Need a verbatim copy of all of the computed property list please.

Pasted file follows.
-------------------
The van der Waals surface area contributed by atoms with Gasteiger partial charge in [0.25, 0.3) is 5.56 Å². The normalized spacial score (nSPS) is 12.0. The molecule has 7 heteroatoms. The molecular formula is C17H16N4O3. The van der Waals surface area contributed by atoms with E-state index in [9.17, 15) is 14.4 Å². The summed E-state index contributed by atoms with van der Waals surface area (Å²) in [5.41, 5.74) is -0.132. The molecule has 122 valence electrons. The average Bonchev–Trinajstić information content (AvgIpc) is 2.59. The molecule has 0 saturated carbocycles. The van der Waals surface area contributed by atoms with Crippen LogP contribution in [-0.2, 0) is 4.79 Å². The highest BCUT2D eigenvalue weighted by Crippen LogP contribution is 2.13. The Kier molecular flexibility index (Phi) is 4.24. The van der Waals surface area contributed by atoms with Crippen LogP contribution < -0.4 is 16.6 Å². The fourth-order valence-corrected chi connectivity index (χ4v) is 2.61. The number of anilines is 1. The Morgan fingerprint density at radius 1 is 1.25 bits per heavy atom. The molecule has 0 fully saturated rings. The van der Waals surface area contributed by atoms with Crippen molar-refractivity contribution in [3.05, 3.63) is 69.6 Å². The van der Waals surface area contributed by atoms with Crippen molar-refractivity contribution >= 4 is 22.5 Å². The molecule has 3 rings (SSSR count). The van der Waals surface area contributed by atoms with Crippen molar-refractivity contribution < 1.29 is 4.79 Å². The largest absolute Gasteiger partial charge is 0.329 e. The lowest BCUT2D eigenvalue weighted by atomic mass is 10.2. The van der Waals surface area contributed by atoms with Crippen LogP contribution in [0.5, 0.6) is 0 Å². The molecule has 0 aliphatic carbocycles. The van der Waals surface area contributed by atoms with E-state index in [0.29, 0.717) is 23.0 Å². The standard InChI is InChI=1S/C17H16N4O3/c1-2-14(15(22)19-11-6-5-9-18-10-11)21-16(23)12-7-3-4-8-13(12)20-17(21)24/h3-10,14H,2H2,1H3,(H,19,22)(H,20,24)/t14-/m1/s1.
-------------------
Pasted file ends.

The van der Waals surface area contributed by atoms with Gasteiger partial charge in [0.25, 0.3) is 5.56 Å². The normalized spacial score (nSPS) is 12.0. The molecule has 7 heteroatoms. The molecular formula is C17H16N4O3. The van der Waals surface area contributed by atoms with E-state index in [9.17, 15) is 14.4 Å². The summed E-state index contributed by atoms with van der Waals surface area (Å²) in [5.41, 5.74) is -0.132. The molecule has 122 valence electrons. The average Bonchev–Trinajstić information content (AvgIpc) is 2.59. The molecule has 0 saturated carbocycles. The van der Waals surface area contributed by atoms with Crippen LogP contribution in [-0.2, 0) is 4.79 Å². The highest BCUT2D eigenvalue weighted by Crippen LogP contribution is 2.13. The Kier molecular flexibility index (Phi) is 4.24. The van der Waals surface area contributed by atoms with Crippen LogP contribution < -0.4 is 16.6 Å². The fourth-order valence-corrected chi connectivity index (χ4v) is 2.61. The number of anilines is 1. The Morgan fingerprint density at radius 1 is 1.25 bits per heavy atom. The molecule has 0 fully saturated rings. The van der Waals surface area contributed by atoms with Crippen molar-refractivity contribution in [3.05, 3.63) is 69.6 Å². The van der Waals surface area contributed by atoms with Crippen molar-refractivity contribution >= 4 is 22.5 Å². The molecule has 3 rings (SSSR count). The van der Waals surface area contributed by atoms with Crippen molar-refractivity contribution < 1.29 is 4.79 Å². The largest absolute Gasteiger partial charge is 0.329 e. The lowest BCUT2D eigenvalue weighted by atomic mass is 10.2. The van der Waals surface area contributed by atoms with Crippen LogP contribution in [0.5, 0.6) is 0 Å². The molecule has 0 aliphatic carbocycles. The van der Waals surface area contributed by atoms with E-state index in [0.29, 0.717) is 23.0 Å². The standard InChI is InChI=1S/C17H16N4O3/c1-2-14(15(22)19-11-6-5-9-18-10-11)21-16(23)12-7-3-4-8-13(12)20-17(21)24/h3-10,14H,2H2,1H3,(H,19,22)(H,20,24)/t14-/m1/s1.